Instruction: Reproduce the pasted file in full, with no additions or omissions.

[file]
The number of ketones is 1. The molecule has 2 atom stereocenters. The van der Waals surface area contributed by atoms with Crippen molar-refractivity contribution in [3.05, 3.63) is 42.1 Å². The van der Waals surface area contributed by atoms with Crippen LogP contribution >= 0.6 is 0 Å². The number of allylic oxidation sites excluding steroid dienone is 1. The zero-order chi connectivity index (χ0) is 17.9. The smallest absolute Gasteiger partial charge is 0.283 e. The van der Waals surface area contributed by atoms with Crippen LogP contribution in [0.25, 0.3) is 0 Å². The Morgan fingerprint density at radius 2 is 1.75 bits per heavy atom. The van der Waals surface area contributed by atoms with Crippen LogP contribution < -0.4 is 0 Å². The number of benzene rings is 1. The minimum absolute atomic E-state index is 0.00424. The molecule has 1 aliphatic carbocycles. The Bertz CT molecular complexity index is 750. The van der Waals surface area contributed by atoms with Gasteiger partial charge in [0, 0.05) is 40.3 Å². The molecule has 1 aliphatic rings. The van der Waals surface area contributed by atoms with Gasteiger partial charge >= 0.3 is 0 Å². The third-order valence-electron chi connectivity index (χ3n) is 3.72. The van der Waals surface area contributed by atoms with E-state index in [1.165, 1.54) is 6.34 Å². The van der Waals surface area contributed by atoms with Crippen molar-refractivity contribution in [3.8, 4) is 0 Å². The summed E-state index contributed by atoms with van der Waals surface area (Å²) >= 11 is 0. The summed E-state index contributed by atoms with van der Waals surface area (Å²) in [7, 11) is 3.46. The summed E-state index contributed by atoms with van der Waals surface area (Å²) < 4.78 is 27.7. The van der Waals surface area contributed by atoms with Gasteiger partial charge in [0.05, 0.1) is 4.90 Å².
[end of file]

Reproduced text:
The number of ketones is 1. The molecule has 2 atom stereocenters. The van der Waals surface area contributed by atoms with Crippen molar-refractivity contribution in [3.05, 3.63) is 42.1 Å². The van der Waals surface area contributed by atoms with Crippen LogP contribution >= 0.6 is 0 Å². The number of allylic oxidation sites excluding steroid dienone is 1. The zero-order chi connectivity index (χ0) is 17.9. The smallest absolute Gasteiger partial charge is 0.283 e. The van der Waals surface area contributed by atoms with Crippen LogP contribution in [0.25, 0.3) is 0 Å². The Morgan fingerprint density at radius 2 is 1.75 bits per heavy atom. The van der Waals surface area contributed by atoms with Crippen LogP contribution < -0.4 is 0 Å². The number of benzene rings is 1. The minimum absolute atomic E-state index is 0.00424. The molecule has 1 aliphatic carbocycles. The Bertz CT molecular complexity index is 750. The van der Waals surface area contributed by atoms with Gasteiger partial charge in [0, 0.05) is 40.3 Å². The molecule has 1 aliphatic rings. The van der Waals surface area contributed by atoms with Gasteiger partial charge >= 0.3 is 0 Å². The third-order valence-electron chi connectivity index (χ3n) is 3.72. The van der Waals surface area contributed by atoms with E-state index in [1.165, 1.54) is 6.34 Å². The van der Waals surface area contributed by atoms with Crippen molar-refractivity contribution in [3.8, 4) is 0 Å². The summed E-state index contributed by atoms with van der Waals surface area (Å²) >= 11 is 0. The summed E-state index contributed by atoms with van der Waals surface area (Å²) in [7, 11) is 3.46. The summed E-state index contributed by atoms with van der Waals surface area (Å²) < 4.78 is 27.7. The van der Waals surface area contributed by atoms with Gasteiger partial charge in [0.05, 0.1) is 4.90 Å².